Are clays relevant materials to have both high sorption and suitable hydraulic properties for the retention of metal pollutants and pharmaceuticals ? Application to waste landfill and waste water treatment - Archive ouverte HAL Access content directly
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Are clays relevant materials to have both high sorption and suitable hydraulic properties for the retention of metal pollutants and pharmaceuticals ? Application to waste landfill and waste water treatment

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Abstract

Clay materials rich in smectites are usually used as geochemical barrier in waste landfill thanks to their low permeability, their expansion ability and their capacity to retain metallic or organic pollutants. These high sorption properties may also be valued as ternary filtration in waste water treatment plant. Batch experiments coupled with sorption models are often performed to evaluate their efficiency and to access the main sorption mechanisms (cation exchange, surface complexation) by varying different parameters (pH, ionic strength, pollutant concentration). However, the low solid/liquid ratio and the non-renewed solution during batch experiments are far from real hydromechanical conditions in field applications. To simulate waste landfill or waste water treatment conditions at the laboratory scale, percolation experiments were performed by using œdometers coupled with an injection system under controlled pressure. So, clay samples are firstly compacted (e.g. at 0.5 MPa to simulate the over-consolidation of an engineered clay barrier) then percolated by a selected solution (e.g. Pb(NO3)2 at pH 5 to simulate young landfill leachate). This experimental approach gives important information on the evolution of macroscopic swelling and hydraulic conductivity of clays, but also on the evolution of their sorption efficiency. For instance, after one year of percolation with Pb or Zn solution, the Ca-exchanged montmorillonite kept its sealing performance (k = 10-12 m.s-1) as well as a high metal retention. If smectites are well-known to adsorb cationic contaminants (e.g. metals), they appear to be less efficient to retain neutral or anionic compounds, such as some pharmaceuticals. Organoclays, hybrid materials based on clay materials and cationic surfactants, were proposed as realistic alternatives for the sorption of pharmaceuticals. If their efficiency was highlighted in batch experiment conditions, we demonstrated on the contrary that the incorporation of surfactants within the interlayer space of the layered materials increases the hydraulic conductivity of about hundred to thousand times to that of the Na-exchanged montmorillonite. This experimental approach was finally used as an analogue for a better understanding on the removal of pharmaceuticals in waste water treatment plants. The objective was here to evaluate the sorption of a pool of pharmaceuticals onto clay-sand filters using percolation experiments by varying the clay-sand ratio, the solution matrix (pure water or natural effluent) and the injection pressure. The different sorption mechanisms onto clay mineral will be discussed as a function of the charge of pharmaceuticals.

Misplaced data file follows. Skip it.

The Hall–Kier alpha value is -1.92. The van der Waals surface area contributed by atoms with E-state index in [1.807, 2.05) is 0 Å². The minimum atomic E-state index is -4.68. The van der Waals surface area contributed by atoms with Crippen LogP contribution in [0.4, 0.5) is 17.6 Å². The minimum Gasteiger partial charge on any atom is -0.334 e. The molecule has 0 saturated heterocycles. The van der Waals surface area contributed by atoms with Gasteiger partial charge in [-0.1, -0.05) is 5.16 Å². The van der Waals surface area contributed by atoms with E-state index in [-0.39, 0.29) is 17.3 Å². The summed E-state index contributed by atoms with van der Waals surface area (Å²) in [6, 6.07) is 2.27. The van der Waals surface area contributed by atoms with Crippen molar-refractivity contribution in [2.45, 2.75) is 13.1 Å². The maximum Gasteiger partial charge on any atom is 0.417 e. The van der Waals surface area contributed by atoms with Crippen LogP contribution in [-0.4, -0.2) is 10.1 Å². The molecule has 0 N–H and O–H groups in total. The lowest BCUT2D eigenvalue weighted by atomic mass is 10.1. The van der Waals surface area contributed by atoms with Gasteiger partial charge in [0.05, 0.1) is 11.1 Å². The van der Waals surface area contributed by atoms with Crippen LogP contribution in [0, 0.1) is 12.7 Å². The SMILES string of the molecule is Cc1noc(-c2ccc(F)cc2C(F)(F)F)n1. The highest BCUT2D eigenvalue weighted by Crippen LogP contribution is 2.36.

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Dates and versions

insu-02863370 , version 1 (10-06-2020)

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  • HAL Id : insu-02863370 , version 1

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Lydie Le Forestier. Are clays relevant materials to have both high sorption and suitable hydraulic properties for the retention of metal pollutants and pharmaceuticals ? Application to waste landfill and waste water treatment. EUROCLAY International conference on clay science and technology, Groupe Français des Argiles, Jul 2019, Paris, France. ⟨insu-02863370⟩
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